Matt Duffy, an administrator at the Milpitas Unified School District who is described as having a proven track record in improving public schools and education systems, has been named the sole finalist for the position of West Contra Costa Unified School District (WCCUSD) superintendent, the district announced Thursday.
The board is scheduled to vote on whether to hire Duffy at its Wednesday, June 15 meeting.
Duffy, who was selected among a pool of 22 applicants and seven interviewed candidates, would succeed Dr. Bruce Harter, who is retiring June 30 following a decade as superintendent.
Duffy has served as the assistant superintendent for educational services in Milpitas for three years, where he has managed instructional programs for more than 10,000 students, among other duties, according to WCCUSD. He also assists in overseeing enrollment, technology, special education and Local Control Accountability Plan development in his role, the district said.
Duffy launched a new dual language immersion school for the Milpitas school district and is credited with significantly increasing professional learning opportunities for staff and expanding the music program.
WCCUSD Board President Randy Enos said Duffy has a track record of improving schools as a teacher, principal and administrator.
“He has experience serving students who are like ours…I look forward to working with him for the success of our students and community,” Enos said in a statement.
Prior to Milpitas, Duffy was senior executive director for New Leaders for New Schools, a national nonprofit that develops and trains school administrators. He was also an administrator in the Oakland Unified School District for nine years, starting as principal at Elmhurst Middle School in 2003. Three years later, he became the founding principal of Elmhurst Community Prep Middle School, an East Oakland middle school. He was promoted to regional superintendent in 2009, supervising 15 middle and high schools.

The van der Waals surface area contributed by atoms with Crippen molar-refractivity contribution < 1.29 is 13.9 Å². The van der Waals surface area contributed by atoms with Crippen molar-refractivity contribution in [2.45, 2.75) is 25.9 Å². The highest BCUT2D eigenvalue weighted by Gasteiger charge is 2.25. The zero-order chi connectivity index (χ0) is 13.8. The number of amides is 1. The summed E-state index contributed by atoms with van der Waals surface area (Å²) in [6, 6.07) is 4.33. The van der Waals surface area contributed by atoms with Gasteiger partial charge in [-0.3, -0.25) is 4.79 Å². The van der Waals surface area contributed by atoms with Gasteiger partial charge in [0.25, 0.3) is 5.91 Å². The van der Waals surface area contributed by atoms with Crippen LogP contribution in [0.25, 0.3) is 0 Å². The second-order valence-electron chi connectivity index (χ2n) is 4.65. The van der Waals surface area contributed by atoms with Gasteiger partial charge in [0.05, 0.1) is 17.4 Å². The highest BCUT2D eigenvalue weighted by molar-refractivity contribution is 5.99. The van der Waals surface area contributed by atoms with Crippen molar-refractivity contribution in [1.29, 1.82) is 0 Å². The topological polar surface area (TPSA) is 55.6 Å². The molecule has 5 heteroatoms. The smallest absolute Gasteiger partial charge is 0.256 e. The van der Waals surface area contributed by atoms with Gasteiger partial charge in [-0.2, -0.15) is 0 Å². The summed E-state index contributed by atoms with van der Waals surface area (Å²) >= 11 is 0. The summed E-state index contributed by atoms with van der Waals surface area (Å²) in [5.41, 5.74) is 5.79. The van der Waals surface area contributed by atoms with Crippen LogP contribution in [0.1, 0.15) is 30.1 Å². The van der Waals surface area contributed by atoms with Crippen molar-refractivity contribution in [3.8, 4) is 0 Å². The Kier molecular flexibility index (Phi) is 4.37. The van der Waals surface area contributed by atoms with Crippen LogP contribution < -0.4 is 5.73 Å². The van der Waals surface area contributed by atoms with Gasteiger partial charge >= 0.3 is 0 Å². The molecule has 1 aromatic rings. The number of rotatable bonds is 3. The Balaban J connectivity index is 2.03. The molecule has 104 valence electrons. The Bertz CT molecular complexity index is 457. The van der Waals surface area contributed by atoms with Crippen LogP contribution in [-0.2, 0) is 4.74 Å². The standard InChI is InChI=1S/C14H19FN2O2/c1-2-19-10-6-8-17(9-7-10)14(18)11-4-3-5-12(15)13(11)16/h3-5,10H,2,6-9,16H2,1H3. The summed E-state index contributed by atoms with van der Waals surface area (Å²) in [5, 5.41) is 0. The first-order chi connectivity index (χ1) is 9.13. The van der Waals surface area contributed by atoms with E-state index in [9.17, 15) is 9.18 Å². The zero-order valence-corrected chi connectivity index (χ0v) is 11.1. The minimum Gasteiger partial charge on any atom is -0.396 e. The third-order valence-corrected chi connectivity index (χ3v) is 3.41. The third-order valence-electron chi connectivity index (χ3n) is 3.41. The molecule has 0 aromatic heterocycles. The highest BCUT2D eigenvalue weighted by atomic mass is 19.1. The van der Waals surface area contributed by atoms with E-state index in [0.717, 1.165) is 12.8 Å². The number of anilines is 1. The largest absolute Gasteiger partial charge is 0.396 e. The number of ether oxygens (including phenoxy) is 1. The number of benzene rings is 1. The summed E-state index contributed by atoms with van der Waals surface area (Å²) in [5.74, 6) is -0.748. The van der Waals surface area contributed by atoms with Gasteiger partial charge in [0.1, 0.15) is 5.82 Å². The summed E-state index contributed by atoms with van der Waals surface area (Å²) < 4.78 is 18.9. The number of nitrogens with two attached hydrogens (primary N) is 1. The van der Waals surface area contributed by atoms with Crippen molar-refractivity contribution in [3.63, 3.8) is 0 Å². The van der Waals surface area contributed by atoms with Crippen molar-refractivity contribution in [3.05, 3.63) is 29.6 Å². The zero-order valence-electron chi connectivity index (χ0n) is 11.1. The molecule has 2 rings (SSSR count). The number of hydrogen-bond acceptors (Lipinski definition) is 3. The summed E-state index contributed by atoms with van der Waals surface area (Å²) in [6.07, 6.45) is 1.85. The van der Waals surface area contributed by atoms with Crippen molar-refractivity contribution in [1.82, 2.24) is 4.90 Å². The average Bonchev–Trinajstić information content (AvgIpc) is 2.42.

During Duffy’s tenure at Elmhurst Middle School, the school experienced a double-digit growth in math and reading proficiency and a 100-percent reduction in suspensions and incidents of violence, according to the district.
“Teacher retention improved by 50 percent under Duffy’s leadership,” the district said.
He had similar success at Elmhurst Community Prep, which had the highest Academic Performance Index for black students in the Oakland Unified School District, strong annual gains on the California Standards Test and a 95-percent increase in parent participation, according to the district.
“If you create great teams and great cultures for students, staff and families, anything is possible and that’s what I’ve tried to do throughout my career,” Duffy said. “I’m not entering the District with a turnaround lens although there are important issues that require prompt attention. It’s essential for me to get to know the people, programs and structures so that we can work together to achieve the district’s goals and make sure each child in our district receives a high quality education.”
Duffy was born and raised in New York City, where he was a middle school teacher in the South Bronx. He earned a Bachelor of Arts degree in sociology from Wesleyan University, a Master of Arts as a teacher of social studies from Lehman College and a second master’s in administration, policy and planning from Harvard.
He is also a proficient Spanish speaker and lives in Oakland with his wife, Tamara, and two sons, Caelin and Leo, who are 7 and 5.
Information and photo for this report provided by the West Contra Costa Unified School District and edited by the Richmond Standard.